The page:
JOHANNESBURG/NAIROBI, Feb 3 (Reuters) - Africa needs to speed up vaccinations six-fold if it hopes to beat the COVID-19 pandemic, and people on the continent should not become complacent because of reports Omicron is milder than previous variants, the WHO's Africa director said on Thursday.
Only 11% of Africans are fully vaccinated, lagging most of the rest of the world. The World Health Organization's Matshidiso Moeti said around 6 million Africans were being vaccinated per week, but "that number needs to increase exponentially to 36 million a week to put countries on the path to beating this pandemic."
She said she was worried that reports that the Omicron variant was milder than earlier strains of the virus would undermine vaccine programmes.
"I think we are already seeing signs that people's understanding is that this virus is spreading very fast but it is not very lethal and therefore some people will feel 'why, why bother?'" she said.
Health experts say that although Omicron can be milder than other coronavirus variants, it can still cause serious illness and death. Vaccines sharply reduce those risks, saving lives and protecting healthcare systems from becoming overwhelmed.
The African Union has launched a campaign urging young Africans in particular to come forward for vaccination. Other organisations such as the WHO and UNICEF are also working to make vaccination easier for Africans.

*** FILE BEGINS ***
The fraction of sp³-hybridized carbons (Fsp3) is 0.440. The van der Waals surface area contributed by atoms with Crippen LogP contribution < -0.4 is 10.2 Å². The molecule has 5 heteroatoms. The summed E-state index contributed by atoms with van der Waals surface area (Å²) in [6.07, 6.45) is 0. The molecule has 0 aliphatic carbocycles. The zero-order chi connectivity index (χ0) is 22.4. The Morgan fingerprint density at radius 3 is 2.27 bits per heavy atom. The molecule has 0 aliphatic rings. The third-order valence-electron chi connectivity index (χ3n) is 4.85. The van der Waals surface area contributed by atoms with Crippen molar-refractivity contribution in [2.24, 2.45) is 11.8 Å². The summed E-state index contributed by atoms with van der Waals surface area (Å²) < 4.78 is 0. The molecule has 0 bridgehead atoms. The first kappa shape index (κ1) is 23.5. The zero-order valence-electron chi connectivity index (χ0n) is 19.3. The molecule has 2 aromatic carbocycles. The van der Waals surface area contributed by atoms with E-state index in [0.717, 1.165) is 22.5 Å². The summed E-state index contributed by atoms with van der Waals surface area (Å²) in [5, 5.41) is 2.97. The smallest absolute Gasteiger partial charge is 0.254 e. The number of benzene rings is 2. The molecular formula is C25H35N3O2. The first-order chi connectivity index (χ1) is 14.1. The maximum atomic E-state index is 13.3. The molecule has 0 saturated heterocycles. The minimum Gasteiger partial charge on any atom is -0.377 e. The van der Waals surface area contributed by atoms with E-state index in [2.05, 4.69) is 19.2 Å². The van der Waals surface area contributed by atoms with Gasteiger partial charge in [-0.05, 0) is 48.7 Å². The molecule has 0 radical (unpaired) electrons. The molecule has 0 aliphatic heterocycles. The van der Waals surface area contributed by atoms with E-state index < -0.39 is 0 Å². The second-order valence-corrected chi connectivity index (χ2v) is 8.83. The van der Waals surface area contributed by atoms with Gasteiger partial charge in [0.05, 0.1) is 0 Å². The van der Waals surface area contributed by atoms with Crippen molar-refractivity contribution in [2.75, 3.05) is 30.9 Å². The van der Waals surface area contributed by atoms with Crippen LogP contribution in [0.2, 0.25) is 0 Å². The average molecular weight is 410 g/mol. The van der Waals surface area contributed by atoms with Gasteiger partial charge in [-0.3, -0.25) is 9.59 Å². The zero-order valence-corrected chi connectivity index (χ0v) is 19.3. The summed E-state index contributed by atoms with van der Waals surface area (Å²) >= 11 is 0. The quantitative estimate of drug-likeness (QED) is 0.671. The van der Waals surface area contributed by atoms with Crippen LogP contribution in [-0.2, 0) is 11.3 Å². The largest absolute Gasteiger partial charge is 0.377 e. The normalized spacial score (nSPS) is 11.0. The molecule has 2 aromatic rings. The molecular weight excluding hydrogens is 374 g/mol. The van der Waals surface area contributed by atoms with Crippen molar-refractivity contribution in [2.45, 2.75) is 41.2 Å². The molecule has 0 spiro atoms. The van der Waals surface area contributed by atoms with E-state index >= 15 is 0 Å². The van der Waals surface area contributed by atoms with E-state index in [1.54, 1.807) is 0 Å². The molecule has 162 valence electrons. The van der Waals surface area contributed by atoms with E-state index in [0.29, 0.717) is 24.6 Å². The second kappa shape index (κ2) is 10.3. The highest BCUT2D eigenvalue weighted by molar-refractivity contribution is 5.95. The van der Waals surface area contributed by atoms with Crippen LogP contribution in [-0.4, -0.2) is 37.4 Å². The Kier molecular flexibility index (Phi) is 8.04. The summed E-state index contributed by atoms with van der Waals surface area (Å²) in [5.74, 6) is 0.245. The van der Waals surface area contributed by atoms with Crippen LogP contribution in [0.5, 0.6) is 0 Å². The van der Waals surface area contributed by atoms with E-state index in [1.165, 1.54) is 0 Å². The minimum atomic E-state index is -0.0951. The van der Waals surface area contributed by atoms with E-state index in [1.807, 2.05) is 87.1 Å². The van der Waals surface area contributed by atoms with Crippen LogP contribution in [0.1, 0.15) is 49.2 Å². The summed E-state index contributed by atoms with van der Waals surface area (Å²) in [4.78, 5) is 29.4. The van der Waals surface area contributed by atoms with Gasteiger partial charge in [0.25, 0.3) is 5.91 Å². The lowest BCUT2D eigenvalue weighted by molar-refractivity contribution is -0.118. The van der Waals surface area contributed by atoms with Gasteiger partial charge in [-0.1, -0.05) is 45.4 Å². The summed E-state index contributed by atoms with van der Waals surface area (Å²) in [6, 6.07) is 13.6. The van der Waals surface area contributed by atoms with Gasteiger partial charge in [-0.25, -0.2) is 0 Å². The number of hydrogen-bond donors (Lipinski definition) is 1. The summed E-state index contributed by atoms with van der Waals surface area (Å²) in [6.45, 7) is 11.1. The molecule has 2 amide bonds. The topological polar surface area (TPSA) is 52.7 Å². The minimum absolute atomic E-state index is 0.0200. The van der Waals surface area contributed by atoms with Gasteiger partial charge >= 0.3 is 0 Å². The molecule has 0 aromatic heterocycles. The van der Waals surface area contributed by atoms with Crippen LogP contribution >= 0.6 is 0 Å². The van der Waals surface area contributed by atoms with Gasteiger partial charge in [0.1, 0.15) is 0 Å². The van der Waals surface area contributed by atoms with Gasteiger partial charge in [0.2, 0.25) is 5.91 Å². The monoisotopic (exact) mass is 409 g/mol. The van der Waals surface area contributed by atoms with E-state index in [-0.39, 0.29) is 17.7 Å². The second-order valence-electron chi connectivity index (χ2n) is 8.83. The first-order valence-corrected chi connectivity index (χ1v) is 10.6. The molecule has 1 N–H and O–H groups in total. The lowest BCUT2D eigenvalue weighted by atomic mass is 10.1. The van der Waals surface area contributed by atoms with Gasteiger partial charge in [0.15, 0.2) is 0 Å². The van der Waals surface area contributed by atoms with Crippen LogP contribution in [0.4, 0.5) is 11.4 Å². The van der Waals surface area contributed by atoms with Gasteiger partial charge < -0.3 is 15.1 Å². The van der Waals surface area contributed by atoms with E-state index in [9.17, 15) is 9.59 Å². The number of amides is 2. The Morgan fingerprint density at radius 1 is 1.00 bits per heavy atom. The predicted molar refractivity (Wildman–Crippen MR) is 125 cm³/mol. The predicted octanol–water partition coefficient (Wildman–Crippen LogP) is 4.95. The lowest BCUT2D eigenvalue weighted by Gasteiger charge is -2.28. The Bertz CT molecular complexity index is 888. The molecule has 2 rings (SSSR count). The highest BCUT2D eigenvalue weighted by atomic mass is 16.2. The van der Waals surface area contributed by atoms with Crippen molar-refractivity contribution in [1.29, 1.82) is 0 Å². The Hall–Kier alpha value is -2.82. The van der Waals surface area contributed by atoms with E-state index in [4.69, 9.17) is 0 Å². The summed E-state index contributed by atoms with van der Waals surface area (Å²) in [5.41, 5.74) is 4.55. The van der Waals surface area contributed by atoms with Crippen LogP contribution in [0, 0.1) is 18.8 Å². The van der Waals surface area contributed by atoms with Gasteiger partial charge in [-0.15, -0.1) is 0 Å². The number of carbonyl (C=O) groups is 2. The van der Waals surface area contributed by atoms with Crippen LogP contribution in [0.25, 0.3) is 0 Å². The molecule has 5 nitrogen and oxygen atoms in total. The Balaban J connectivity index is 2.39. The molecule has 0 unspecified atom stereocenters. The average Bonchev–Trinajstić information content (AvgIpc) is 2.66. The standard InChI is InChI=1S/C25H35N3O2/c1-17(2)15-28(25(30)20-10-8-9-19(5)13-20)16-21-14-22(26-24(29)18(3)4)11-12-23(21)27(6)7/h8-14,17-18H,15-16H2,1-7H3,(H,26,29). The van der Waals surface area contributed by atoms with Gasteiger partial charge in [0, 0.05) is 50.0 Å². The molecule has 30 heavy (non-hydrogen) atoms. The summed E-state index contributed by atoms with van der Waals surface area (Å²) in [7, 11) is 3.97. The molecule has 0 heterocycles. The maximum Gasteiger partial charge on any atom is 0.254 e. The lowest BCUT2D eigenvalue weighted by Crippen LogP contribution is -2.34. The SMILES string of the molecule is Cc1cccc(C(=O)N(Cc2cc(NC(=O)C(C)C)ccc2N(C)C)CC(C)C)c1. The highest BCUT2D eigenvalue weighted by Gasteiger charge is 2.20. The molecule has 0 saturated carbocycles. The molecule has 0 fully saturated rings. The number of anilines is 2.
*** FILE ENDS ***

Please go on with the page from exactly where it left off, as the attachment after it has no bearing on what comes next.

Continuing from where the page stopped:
In South Africa, where a huge wave of Omicron cases has subsided after peaking late last year, the government has scrapped isolation rules for people who test positive but display no symptoms. Moeti said it was understandable that countries would experiment with measures. read more
"I think it is very understandable that in seeking to reach balance, countries are working on normalising the response while managing the risk," she said, adding that countries needed to monitor very closely the impact of relaxing restrictions.
At a separate briefing, the Africa Centres for Disease Control and Prevention Director Dr John Nkengasong cautioned countries against going too far in relaxing restrictions because of a perception that COVID-19 was now endemic.
"With (an) 11% positivity rate and the severity of what we are seeing now, that is the waves that keep coming and going ... it doesn't meet the definition of endemicity," he said.
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